Saturday, December 15, 2012

Autumn


She would rather die than be old. She said that to me.
We were best friends. It all started in preschool.
There was this girl that nobody wanted to sit by, and one Wednesday, she just started crying. Our teacher was reading us a story, and we all stared at her from our secluded circle as she sat with her dark blonde bangs soaking up some of the tears.         
“What is the matter with you kids? Somebody be a friend and sit next to Autumn.”
We all stood up and rushed over to her, telling her how sorry we were and how we wanted to be her friend. I didn’t rush over. I stayed by myself in the now-empty circle, because I thought that if I was her, I would be claustrophobic. I thought she would be sweaty and annoyed with all those people gathering around her.
When it was play time and we chose our stations, we both decided on finger painting. It was just us, the primary colors, and a white canvas. Out little pointer fingers dipped in the blue paint and we brushed a sky on the blank page. I looked over at her canvas and giggled.
“Hey! I drew a sky too!”
She giggled and looked at her sky, the blue line at the top of the page.
“Did you know that if you mix red and blue it becomes purple?” she asked me.
“Really?”
“Yeah, watch,” she said.
She dipped her pointer finger in the red paint and filled in a circle at the bottom of her canvas. Then, she dipped her other pointer finger in the blue paint and colored over the red circle. Suddenly, the color purple rose up from the canvas, and she stood back, hands in the air, admiring her creation.
“See?” she said in wonder.
“Wow,” I stared at her flower.
I did the same thing and we drew flowers all over the bottom of the page.
“What happens if you mix all the colors? What color does that make?” I asked her.
She widened her eyes, holding up her little hand like a stop sign.
“Oh no, don’t do that,” she leaned forward as if telling me her deepest secret, “it turns brown.”
“Brown?” I asked.
“Yeah, real ugly.”
I smiled and looked back at my canvas, “We can make a tree!”

Then it started happening.
“I don’t think I want to cut my hair anymore. I want to grow it really long,” Autumn said in the lunch line.
“That’d be so cute! Do it!” I told her.
Months passed and it grew. It fell past her shoulders and that’s when she started spray tanning. She showed up to school with the perfect sprayed-on glow and everyone complimented her. She looked really good that way, I’ll admit it.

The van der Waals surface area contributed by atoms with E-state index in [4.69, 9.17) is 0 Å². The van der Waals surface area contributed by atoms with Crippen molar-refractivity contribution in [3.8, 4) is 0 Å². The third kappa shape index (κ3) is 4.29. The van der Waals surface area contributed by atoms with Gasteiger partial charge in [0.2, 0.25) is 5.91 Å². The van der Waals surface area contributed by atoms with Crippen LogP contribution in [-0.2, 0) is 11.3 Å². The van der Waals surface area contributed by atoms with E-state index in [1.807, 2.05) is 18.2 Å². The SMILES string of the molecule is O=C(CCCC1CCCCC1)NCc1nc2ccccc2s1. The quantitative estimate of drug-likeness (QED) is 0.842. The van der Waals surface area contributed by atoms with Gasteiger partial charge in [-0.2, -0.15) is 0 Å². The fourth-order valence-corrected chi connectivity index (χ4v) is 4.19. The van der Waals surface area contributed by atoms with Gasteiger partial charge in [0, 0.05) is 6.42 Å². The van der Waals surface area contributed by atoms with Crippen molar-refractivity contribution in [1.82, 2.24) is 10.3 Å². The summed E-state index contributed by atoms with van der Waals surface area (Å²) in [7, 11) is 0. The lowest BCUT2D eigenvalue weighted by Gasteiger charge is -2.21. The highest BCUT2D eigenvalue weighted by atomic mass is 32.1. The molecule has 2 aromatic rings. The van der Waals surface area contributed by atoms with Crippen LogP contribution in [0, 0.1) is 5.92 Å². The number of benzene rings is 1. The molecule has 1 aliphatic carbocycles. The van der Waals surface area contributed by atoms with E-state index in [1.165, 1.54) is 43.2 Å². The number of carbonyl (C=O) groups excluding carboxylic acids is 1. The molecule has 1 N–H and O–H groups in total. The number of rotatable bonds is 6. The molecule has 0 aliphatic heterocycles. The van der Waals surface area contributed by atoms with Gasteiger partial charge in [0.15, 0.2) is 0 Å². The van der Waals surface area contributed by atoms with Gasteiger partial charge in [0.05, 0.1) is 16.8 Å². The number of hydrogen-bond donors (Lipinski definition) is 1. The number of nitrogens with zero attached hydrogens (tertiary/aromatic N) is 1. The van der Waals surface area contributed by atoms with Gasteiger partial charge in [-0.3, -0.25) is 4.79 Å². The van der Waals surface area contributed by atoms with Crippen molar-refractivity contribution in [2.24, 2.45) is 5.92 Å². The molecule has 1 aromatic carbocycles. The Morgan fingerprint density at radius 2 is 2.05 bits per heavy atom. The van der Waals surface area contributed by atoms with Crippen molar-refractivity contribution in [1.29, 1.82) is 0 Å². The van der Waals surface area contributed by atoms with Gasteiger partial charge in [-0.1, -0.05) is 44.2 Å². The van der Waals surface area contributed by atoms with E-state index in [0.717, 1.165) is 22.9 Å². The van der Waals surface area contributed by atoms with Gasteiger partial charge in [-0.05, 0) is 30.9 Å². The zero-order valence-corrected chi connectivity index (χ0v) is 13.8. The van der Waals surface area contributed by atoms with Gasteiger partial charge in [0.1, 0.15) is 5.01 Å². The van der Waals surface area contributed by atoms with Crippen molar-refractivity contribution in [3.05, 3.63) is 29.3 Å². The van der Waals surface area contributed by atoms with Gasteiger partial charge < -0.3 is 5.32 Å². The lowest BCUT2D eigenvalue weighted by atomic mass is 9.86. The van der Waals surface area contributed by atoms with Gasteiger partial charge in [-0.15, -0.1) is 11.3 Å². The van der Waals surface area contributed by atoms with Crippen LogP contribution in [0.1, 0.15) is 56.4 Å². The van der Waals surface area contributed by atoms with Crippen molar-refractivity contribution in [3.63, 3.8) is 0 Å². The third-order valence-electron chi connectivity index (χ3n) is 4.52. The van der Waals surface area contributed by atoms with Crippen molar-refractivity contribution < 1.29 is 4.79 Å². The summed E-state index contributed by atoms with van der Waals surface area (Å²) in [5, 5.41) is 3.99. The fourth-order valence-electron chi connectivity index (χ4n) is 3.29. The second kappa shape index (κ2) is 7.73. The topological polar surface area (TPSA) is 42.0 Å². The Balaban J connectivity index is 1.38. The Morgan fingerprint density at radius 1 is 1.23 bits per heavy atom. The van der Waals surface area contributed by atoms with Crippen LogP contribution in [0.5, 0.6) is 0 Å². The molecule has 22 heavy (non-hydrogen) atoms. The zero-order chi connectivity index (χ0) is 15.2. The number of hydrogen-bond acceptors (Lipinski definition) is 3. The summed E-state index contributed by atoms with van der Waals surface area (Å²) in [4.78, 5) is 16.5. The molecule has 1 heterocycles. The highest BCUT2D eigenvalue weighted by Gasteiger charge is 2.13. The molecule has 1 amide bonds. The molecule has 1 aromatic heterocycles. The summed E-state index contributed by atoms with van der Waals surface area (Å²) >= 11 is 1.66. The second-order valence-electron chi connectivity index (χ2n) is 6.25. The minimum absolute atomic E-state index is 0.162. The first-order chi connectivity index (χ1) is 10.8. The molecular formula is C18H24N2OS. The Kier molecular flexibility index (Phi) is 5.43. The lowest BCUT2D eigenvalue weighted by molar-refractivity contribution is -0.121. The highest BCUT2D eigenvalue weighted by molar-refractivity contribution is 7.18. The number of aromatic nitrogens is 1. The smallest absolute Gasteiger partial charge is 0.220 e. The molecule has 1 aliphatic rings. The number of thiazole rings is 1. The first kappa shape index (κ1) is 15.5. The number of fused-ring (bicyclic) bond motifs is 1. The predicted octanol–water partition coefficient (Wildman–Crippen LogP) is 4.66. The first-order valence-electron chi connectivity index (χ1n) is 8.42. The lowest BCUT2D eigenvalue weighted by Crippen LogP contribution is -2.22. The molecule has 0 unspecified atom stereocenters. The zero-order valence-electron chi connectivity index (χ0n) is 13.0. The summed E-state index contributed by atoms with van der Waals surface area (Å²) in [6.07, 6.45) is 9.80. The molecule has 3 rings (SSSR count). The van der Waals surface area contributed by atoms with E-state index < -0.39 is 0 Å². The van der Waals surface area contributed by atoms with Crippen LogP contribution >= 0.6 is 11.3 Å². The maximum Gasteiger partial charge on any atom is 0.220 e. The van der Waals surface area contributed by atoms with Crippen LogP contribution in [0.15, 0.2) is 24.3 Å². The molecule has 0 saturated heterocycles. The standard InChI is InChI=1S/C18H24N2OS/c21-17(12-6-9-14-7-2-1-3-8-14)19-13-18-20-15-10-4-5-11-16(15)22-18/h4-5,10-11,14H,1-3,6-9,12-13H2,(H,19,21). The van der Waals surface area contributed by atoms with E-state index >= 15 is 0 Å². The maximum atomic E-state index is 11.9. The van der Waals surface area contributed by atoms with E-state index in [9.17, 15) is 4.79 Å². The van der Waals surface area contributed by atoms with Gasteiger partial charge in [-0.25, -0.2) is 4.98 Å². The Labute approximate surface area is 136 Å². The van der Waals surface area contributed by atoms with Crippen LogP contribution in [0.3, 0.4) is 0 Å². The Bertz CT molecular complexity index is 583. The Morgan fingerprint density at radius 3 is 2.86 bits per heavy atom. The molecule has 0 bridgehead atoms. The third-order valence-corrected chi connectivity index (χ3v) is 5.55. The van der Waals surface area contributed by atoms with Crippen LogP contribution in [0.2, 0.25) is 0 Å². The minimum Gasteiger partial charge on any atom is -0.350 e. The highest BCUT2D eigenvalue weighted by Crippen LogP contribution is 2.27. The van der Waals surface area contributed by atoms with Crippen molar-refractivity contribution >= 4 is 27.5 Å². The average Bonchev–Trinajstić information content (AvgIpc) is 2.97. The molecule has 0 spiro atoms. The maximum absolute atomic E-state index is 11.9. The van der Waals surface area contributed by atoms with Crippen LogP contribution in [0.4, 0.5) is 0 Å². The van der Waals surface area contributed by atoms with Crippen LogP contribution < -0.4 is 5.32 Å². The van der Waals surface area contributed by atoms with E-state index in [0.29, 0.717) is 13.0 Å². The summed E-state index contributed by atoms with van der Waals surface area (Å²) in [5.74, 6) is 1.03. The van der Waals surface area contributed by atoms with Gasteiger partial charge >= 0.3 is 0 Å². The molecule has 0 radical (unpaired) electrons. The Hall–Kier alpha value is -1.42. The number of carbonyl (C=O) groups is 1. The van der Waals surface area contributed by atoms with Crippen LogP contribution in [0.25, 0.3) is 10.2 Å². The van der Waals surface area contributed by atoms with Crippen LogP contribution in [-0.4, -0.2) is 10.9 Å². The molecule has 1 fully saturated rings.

Then her hair grew to her chest and she started really tanning. She bought this fancy tanning lotion and she started out in the cheapest bed. Then, she upgraded to the most intense bed—the ones that look like death traps. And she got dark. Boy, did she get dark. I was worried. We were walking out to our cars after school and I asked her, “Aren’t you worried about getting skin cancer? You’ve been using the worst tanning beds a lot lately.”
She laughed, “Ohmigod no way. They’re working so well. Don’t I look awesome?”
And then her hair grew to her belly button. That’s what she got a belly button ring. She’d lift her shirt in the hallways and show all the boys her tiny tummy and the little sparkling jewel implanted on it. Then she dyed her hair bleach blonde. And that’s when the boys really started coming.
They all wanted her. They wanted her long, bleached hair and her tiny, tanned tummy.
She loved it too; boy did she love it. She got invited to these college parties and she’d go and drink and come back to school on Monday telling me all about the crazy things she did. She’d tell me about the boys that stared at her and how they all hit on her. She’d show me pictures of her short skirt and her crop top next to a tall, dark, and handsome party boy.
And that’s when I lost her. One day in class, she told me “I’d rather die than be old.”
“But what about being grandparents and being wise and living out life with someone you love?” I asked her.
“I don’t care about that. I would seriously kill myself before I let myself get wrinkles.”
She was gone. Her dark blonde hair, her sweet pale skin, her innocent personality… it was all gone.
We slowly stopped talking to each other, and I think we both knew it. We went to college and I’d see pictures of her waking up in random boys’ houses with her long bleached hair and her dark tanned skin. Part of me felt sad that she was gone, but part of me didn’t care, because what she had become was someone I didn’t know. There are days when I miss her though. But I know she’s dead.
Call me cruel, but sometimes I wonder what she’d do if someone cut off her hair.

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